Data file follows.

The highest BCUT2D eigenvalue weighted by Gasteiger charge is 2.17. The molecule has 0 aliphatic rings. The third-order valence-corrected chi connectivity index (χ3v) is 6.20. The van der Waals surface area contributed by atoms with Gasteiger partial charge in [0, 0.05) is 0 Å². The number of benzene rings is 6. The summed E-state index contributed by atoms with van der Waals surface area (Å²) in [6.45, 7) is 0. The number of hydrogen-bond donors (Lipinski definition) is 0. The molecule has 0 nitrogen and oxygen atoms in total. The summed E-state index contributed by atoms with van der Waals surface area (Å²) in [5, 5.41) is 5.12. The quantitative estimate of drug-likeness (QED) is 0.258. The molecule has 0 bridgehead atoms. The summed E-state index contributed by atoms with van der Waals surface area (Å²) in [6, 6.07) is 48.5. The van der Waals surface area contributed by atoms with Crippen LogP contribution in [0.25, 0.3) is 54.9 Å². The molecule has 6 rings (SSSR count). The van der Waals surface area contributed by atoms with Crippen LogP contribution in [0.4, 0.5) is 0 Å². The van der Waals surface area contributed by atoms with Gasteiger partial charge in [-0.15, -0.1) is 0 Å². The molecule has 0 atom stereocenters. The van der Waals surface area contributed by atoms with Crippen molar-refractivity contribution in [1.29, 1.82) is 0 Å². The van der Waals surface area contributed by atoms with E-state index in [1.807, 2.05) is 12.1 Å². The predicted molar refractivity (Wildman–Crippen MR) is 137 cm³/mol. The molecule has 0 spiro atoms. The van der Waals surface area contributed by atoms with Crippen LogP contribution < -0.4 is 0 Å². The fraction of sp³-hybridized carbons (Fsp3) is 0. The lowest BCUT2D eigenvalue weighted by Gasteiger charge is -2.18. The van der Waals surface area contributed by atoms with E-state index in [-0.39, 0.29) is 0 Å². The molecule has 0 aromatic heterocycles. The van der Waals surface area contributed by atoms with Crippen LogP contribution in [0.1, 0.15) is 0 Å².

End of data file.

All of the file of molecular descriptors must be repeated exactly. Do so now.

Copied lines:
The highest BCUT2D eigenvalue weighted by Gasteiger charge is 2.17. The molecule has 0 aliphatic rings. The third-order valence-corrected chi connectivity index (χ3v) is 6.20. The van der Waals surface area contributed by atoms with Gasteiger partial charge in [0, 0.05) is 0 Å². The number of benzene rings is 6. The summed E-state index contributed by atoms with van der Waals surface area (Å²) in [6.45, 7) is 0. The number of hydrogen-bond donors (Lipinski definition) is 0. The molecule has 0 nitrogen and oxygen atoms in total. The summed E-state index contributed by atoms with van der Waals surface area (Å²) in [5, 5.41) is 5.12. The quantitative estimate of drug-likeness (QED) is 0.258. The molecule has 0 bridgehead atoms. The summed E-state index contributed by atoms with van der Waals surface area (Å²) in [6, 6.07) is 48.5. The van der Waals surface area contributed by atoms with Crippen LogP contribution in [0.25, 0.3) is 54.9 Å². The molecule has 6 rings (SSSR count). The van der Waals surface area contributed by atoms with Crippen LogP contribution in [0.4, 0.5) is 0 Å². The van der Waals surface area contributed by atoms with Gasteiger partial charge in [-0.15, -0.1) is 0 Å². The molecule has 0 atom stereocenters. The van der Waals surface area contributed by atoms with Crippen molar-refractivity contribution in [1.29, 1.82) is 0 Å². The van der Waals surface area contributed by atoms with E-state index in [1.807, 2.05) is 12.1 Å². The predicted molar refractivity (Wildman–Crippen MR) is 137 cm³/mol. The molecule has 0 spiro atoms. The van der Waals surface area contributed by atoms with Crippen LogP contribution < -0.4 is 0 Å². The fraction of sp³-hybridized carbons (Fsp3) is 0. The lowest BCUT2D eigenvalue weighted by Gasteiger charge is -2.18. The van der Waals surface area contributed by atoms with E-state index in [-0.39, 0.29) is 0 Å². The molecule has 0 aromatic heterocycles. The van der Waals surface area contributed by atoms with Crippen LogP contribution in [0.1, 0.15) is 0 Å².